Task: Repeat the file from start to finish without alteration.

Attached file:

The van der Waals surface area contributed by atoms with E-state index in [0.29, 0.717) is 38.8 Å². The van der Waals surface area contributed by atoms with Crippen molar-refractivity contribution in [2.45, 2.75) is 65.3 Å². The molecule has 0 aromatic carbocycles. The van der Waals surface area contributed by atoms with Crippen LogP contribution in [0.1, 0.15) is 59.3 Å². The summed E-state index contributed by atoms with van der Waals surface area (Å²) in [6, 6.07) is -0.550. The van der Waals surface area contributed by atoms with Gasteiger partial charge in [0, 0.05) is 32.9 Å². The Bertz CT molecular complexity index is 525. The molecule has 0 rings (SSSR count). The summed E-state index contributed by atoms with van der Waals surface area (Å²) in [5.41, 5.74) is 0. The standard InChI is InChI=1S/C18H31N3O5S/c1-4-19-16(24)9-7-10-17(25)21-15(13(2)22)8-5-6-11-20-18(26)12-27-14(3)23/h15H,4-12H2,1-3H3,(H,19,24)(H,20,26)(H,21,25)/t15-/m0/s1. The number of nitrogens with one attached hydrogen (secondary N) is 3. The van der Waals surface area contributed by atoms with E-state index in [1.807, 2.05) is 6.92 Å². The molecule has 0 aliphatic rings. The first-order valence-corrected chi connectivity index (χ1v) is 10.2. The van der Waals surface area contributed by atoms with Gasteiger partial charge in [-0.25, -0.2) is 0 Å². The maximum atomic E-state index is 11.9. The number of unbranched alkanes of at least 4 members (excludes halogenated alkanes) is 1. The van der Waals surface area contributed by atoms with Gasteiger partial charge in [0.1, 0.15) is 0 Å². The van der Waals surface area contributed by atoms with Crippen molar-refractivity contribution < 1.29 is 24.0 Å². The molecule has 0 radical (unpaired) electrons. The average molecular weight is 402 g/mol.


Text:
The van der Waals surface area contributed by atoms with E-state index in [0.29, 0.717) is 38.8 Å². The van der Waals surface area contributed by atoms with Crippen molar-refractivity contribution in [2.45, 2.75) is 65.3 Å². The molecule has 0 aromatic carbocycles. The van der Waals surface area contributed by atoms with Crippen LogP contribution in [0.1, 0.15) is 59.3 Å². The summed E-state index contributed by atoms with van der Waals surface area (Å²) in [6, 6.07) is -0.550. The van der Waals surface area contributed by atoms with Gasteiger partial charge in [0, 0.05) is 32.9 Å². The Bertz CT molecular complexity index is 525. The molecule has 0 rings (SSSR count). The summed E-state index contributed by atoms with van der Waals surface area (Å²) in [5.41, 5.74) is 0. The standard InChI is InChI=1S/C18H31N3O5S/c1-4-19-16(24)9-7-10-17(25)21-15(13(2)22)8-5-6-11-20-18(26)12-27-14(3)23/h15H,4-12H2,1-3H3,(H,19,24)(H,20,26)(H,21,25)/t15-/m0/s1. The number of nitrogens with one attached hydrogen (secondary N) is 3. The van der Waals surface area contributed by atoms with E-state index in [1.807, 2.05) is 6.92 Å². The molecule has 0 aliphatic rings. The first-order valence-corrected chi connectivity index (χ1v) is 10.2. The van der Waals surface area contributed by atoms with Gasteiger partial charge in [-0.25, -0.2) is 0 Å². The maximum atomic E-state index is 11.9. The number of unbranched alkanes of at least 4 members (excludes halogenated alkanes) is 1. The van der Waals surface area contributed by atoms with Gasteiger partial charge in [0.1, 0.15) is 0 Å². The van der Waals surface area contributed by atoms with Crippen molar-refractivity contribution < 1.29 is 24.0 Å². The molecule has 0 radical (unpaired) electrons. The average molecular weight is 402 g/mol.